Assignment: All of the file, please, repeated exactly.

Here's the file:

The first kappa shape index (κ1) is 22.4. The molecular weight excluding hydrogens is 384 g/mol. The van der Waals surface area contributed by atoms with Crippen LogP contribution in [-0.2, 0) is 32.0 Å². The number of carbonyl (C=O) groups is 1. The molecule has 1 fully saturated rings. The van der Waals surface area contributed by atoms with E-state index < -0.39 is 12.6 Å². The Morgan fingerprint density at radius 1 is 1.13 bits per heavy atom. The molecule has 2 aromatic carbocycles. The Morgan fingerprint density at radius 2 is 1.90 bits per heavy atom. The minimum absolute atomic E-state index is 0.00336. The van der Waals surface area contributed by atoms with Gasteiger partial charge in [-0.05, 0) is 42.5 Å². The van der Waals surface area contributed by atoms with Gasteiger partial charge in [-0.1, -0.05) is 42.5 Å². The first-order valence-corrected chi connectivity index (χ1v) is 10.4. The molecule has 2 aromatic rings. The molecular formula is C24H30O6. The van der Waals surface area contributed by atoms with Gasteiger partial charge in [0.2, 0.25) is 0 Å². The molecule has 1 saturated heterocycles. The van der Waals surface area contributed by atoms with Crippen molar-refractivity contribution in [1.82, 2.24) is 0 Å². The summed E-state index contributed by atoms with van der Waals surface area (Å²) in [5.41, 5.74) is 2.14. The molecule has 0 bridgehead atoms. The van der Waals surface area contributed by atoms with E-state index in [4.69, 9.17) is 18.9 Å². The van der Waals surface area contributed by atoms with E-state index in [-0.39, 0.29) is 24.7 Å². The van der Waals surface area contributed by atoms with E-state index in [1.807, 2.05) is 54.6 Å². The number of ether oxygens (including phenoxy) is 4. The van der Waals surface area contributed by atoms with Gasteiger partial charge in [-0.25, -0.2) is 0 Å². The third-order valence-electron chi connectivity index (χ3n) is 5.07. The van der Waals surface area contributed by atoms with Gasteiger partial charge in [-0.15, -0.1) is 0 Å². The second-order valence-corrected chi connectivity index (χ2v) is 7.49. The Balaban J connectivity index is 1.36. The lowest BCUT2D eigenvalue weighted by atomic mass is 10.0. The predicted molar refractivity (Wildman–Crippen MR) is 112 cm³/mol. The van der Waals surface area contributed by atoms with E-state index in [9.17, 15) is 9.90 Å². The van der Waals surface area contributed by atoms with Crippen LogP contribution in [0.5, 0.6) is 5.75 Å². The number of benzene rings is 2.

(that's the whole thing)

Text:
The first kappa shape index (κ1) is 22.4. The molecular weight excluding hydrogens is 384 g/mol. The van der Waals surface area contributed by atoms with Crippen LogP contribution in [-0.2, 0) is 32.0 Å². The number of carbonyl (C=O) groups is 1. The molecule has 1 fully saturated rings. The van der Waals surface area contributed by atoms with E-state index < -0.39 is 12.6 Å². The Morgan fingerprint density at radius 1 is 1.13 bits per heavy atom. The molecule has 2 aromatic carbocycles. The Morgan fingerprint density at radius 2 is 1.90 bits per heavy atom. The minimum absolute atomic E-state index is 0.00336. The van der Waals surface area contributed by atoms with Gasteiger partial charge in [-0.05, 0) is 42.5 Å². The van der Waals surface area contributed by atoms with Gasteiger partial charge in [-0.1, -0.05) is 42.5 Å². The first-order valence-corrected chi connectivity index (χ1v) is 10.4. The molecule has 2 aromatic rings. The molecular formula is C24H30O6. The van der Waals surface area contributed by atoms with Gasteiger partial charge in [0.2, 0.25) is 0 Å². The molecule has 1 saturated heterocycles. The van der Waals surface area contributed by atoms with Crippen molar-refractivity contribution in [1.82, 2.24) is 0 Å². The summed E-state index contributed by atoms with van der Waals surface area (Å²) in [5.41, 5.74) is 2.14. The molecule has 0 bridgehead atoms. The van der Waals surface area contributed by atoms with E-state index in [4.69, 9.17) is 18.9 Å². The van der Waals surface area contributed by atoms with E-state index in [-0.39, 0.29) is 24.7 Å². The van der Waals surface area contributed by atoms with E-state index in [1.807, 2.05) is 54.6 Å². The number of ether oxygens (including phenoxy) is 4. The van der Waals surface area contributed by atoms with Gasteiger partial charge in [-0.25, -0.2) is 0 Å². The third-order valence-electron chi connectivity index (χ3n) is 5.07. The van der Waals surface area contributed by atoms with Gasteiger partial charge in [-0.15, -0.1) is 0 Å². The second-order valence-corrected chi connectivity index (χ2v) is 7.49. The Balaban J connectivity index is 1.36. The lowest BCUT2D eigenvalue weighted by atomic mass is 10.0. The predicted molar refractivity (Wildman–Crippen MR) is 112 cm³/mol. The van der Waals surface area contributed by atoms with E-state index in [9.17, 15) is 9.90 Å². The van der Waals surface area contributed by atoms with Crippen LogP contribution in [0.5, 0.6) is 5.75 Å². The number of benzene rings is 2.